A Dynamic Cyber Security Economic Model: Incorporating Value Functions for All Involved Parties

A Dynamic Cyber Security Economic Model: Incorporating Value Functions for All Involved Parties

C. Warren Axelrod (Delta Risk LLC, USA)
DOI: 10.4018/978-1-4666-0978-5.ch024
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Abstract

One cannot develop effective economic models for information security and privacy without having a good understanding of the motivations, disincentives, and other influencing factors affecting the behavior of criminals, victims, defenders, product and service providers, lawmakers, law enforcement, and other interested parties. Predicting stakeholders’ actions and reactions will be more effective if one has a realistic representation of how each of the various parties will respond to internal motivators and external stimuli. In this chapter, reactions of involved parties are assumed to be based on “personal utility functions.” However, it is not sufficient merely to develop static utility functions, since the net value of security and privacy changes dynamically. External events, such as the announcement of a new threat, also have a significant effect on both subjective and objective net value. Knowing how such value functions vary over time helps determine the overall dynamic impact of security and privacy measures on the behavior of various participants and ultimately on the economic model that describes these behaviors. Also in this chapter, the authors enumerate the many factors that affect all the various parties and examine how these factors affect the responses of all those involved due to the economic impact of particular exploits and situations as they affect different groups.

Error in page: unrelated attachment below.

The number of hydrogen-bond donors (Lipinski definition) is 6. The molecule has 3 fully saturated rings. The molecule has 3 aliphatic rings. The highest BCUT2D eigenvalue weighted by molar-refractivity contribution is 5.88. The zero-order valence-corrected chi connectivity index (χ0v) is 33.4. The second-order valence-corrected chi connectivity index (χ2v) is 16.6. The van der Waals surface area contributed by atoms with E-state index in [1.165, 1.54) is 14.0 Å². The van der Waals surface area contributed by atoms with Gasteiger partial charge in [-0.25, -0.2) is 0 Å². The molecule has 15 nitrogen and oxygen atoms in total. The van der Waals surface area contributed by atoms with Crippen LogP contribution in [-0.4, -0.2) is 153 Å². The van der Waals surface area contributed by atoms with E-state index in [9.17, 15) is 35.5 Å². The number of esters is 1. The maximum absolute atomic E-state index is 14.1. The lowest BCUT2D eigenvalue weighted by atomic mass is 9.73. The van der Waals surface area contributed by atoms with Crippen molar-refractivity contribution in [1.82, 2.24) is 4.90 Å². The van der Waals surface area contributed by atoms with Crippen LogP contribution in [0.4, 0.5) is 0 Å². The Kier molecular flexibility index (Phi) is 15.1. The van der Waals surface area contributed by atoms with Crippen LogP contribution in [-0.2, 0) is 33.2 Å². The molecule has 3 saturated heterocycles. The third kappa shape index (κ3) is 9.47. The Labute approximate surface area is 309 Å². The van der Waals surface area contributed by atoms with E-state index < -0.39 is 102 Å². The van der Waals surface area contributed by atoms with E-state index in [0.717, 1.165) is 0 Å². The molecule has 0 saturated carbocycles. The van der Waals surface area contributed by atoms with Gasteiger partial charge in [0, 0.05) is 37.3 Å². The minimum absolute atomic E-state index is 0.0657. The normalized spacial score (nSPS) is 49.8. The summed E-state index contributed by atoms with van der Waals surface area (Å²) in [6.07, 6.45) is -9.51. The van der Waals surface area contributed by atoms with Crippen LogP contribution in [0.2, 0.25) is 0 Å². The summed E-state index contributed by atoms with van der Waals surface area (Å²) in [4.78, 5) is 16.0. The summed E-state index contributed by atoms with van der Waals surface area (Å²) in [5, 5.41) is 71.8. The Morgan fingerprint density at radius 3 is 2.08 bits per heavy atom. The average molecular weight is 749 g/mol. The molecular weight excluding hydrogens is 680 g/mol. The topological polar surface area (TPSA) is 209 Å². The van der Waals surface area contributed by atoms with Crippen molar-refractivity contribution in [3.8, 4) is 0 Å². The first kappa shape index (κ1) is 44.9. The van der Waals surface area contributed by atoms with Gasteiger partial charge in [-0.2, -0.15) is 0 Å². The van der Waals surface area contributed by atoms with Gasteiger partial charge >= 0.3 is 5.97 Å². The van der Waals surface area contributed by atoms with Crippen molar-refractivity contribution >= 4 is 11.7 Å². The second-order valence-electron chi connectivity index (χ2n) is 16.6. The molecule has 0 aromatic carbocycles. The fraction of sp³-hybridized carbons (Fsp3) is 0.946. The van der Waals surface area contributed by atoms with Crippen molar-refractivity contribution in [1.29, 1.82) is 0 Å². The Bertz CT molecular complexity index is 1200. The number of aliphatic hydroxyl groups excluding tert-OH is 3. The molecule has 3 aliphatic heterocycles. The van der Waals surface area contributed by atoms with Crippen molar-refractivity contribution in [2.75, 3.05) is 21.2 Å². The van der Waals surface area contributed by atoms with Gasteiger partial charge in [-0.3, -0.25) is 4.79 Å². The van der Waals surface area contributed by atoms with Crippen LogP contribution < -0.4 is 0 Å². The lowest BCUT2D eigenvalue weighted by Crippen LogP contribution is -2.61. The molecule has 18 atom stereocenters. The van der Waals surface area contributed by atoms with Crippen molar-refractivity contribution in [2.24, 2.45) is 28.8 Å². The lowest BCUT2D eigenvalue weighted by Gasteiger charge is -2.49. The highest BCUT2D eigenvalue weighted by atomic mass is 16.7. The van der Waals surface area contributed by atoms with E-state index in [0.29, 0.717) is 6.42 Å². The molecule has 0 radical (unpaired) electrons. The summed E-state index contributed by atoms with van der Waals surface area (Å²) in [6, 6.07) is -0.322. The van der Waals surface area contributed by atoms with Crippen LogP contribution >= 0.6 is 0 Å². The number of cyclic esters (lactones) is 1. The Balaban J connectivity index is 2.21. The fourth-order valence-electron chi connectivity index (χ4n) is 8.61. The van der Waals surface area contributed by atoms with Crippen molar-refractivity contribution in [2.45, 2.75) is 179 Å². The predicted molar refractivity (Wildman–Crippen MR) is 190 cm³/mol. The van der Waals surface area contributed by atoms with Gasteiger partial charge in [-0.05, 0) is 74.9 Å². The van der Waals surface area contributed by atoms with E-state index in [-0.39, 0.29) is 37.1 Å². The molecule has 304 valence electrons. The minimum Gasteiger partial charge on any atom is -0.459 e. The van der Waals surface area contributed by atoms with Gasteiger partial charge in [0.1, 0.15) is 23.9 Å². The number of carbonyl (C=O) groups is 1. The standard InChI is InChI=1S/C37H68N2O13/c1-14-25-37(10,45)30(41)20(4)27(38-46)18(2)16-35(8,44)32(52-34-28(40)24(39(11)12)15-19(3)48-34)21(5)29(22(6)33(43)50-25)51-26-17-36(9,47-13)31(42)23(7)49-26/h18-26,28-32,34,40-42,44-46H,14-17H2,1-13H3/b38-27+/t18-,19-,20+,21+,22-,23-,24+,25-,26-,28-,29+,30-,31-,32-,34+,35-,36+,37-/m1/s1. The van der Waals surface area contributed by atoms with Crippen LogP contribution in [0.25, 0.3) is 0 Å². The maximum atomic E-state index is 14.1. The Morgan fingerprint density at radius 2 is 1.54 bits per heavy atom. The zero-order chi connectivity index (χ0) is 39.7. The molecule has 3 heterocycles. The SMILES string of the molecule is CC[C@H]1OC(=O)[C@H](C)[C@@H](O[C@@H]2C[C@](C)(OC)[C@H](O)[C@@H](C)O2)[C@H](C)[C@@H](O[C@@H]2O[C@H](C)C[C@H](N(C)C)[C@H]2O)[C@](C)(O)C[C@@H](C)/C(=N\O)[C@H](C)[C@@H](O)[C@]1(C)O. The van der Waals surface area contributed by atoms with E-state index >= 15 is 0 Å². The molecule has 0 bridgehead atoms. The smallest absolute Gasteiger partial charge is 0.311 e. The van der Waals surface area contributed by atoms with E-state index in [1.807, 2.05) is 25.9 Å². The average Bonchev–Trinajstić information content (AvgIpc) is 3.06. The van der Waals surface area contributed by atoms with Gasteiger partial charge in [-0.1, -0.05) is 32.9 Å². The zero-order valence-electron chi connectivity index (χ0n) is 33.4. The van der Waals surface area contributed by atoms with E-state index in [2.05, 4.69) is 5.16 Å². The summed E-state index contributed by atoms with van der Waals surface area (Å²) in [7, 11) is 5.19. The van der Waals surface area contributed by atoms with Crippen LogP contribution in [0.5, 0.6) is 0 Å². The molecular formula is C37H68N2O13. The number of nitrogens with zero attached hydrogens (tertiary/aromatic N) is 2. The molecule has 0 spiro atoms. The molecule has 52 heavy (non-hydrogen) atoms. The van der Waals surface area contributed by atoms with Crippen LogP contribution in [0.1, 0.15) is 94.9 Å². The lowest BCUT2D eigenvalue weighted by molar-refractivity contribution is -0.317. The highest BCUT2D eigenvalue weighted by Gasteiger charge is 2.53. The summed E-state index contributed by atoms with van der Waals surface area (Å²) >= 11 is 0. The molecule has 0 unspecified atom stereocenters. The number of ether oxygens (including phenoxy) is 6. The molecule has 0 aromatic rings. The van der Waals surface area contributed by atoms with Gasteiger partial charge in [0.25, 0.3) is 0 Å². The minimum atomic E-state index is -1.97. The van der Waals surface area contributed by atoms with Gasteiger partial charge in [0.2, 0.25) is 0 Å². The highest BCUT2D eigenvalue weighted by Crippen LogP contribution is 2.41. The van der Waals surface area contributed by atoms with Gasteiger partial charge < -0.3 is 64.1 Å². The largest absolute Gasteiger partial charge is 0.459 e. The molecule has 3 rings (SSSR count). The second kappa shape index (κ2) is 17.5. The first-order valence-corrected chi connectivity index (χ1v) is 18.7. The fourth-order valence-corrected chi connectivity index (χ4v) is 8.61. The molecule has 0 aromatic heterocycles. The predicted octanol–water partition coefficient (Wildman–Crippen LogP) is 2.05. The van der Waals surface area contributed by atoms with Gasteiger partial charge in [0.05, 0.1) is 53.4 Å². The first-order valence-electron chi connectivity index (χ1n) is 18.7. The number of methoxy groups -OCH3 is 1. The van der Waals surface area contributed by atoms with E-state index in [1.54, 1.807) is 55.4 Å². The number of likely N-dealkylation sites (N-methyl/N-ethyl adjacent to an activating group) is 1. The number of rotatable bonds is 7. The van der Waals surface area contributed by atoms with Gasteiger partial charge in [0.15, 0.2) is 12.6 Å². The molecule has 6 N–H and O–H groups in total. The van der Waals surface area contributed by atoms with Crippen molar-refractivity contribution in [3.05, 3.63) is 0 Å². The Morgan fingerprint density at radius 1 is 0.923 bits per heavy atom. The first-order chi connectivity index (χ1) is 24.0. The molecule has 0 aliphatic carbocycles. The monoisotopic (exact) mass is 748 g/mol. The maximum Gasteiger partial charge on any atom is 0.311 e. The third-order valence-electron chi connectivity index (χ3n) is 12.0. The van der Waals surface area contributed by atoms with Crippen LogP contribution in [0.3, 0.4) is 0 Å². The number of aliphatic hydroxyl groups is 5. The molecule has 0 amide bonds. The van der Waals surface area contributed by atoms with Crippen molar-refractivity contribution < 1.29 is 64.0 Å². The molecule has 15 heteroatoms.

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Involved Parties

Who are the involved parties? There are attackers, victims and defenders, and then there are a series of facilitators, intermediaries, detractors, enforcers, and the like. Each category of party has a specific role and set of values, which can be expressed in terms of “utility functions,”6 and responds to changes in the environment in different ways based on the net value to the party aggregated over time. It is this set of complex interactions that represents the cyber security economic model developed here.

We now examine the various players – who they are, what their roles are, how they react to specific situations and how their behaviors can be modified in order to optimize the economics.

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